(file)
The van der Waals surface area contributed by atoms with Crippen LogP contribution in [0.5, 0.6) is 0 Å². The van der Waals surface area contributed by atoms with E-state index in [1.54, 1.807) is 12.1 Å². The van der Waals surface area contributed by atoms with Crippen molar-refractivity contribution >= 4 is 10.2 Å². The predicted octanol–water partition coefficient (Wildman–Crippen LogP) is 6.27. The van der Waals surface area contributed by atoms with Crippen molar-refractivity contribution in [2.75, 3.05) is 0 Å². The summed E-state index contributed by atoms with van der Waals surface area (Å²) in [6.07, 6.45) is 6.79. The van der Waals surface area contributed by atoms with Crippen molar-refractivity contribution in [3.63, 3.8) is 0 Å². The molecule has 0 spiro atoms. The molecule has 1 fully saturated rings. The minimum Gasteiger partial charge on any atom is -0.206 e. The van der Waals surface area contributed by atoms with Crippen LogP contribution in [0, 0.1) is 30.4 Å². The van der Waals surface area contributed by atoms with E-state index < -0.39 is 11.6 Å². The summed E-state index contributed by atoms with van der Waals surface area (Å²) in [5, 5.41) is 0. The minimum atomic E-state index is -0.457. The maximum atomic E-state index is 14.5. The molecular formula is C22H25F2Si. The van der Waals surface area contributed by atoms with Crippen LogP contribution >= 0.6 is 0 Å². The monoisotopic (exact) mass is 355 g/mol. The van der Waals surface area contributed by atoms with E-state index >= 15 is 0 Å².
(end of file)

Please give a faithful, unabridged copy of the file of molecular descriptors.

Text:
The van der Waals surface area contributed by atoms with Crippen LogP contribution in [0.5, 0.6) is 0 Å². The van der Waals surface area contributed by atoms with E-state index in [1.54, 1.807) is 12.1 Å². The van der Waals surface area contributed by atoms with Crippen molar-refractivity contribution >= 4 is 10.2 Å². The predicted octanol–water partition coefficient (Wildman–Crippen LogP) is 6.27. The van der Waals surface area contributed by atoms with Crippen molar-refractivity contribution in [2.75, 3.05) is 0 Å². The summed E-state index contributed by atoms with van der Waals surface area (Å²) in [6.07, 6.45) is 6.79. The van der Waals surface area contributed by atoms with Crippen molar-refractivity contribution in [3.63, 3.8) is 0 Å². The molecule has 0 spiro atoms. The molecule has 1 fully saturated rings. The minimum Gasteiger partial charge on any atom is -0.206 e. The van der Waals surface area contributed by atoms with Crippen LogP contribution in [0, 0.1) is 30.4 Å². The van der Waals surface area contributed by atoms with E-state index < -0.39 is 11.6 Å². The summed E-state index contributed by atoms with van der Waals surface area (Å²) in [5, 5.41) is 0. The minimum atomic E-state index is -0.457. The maximum atomic E-state index is 14.5. The molecular formula is C22H25F2Si. The van der Waals surface area contributed by atoms with Crippen LogP contribution >= 0.6 is 0 Å². The monoisotopic (exact) mass is 355 g/mol. The van der Waals surface area contributed by atoms with E-state index >= 15 is 0 Å².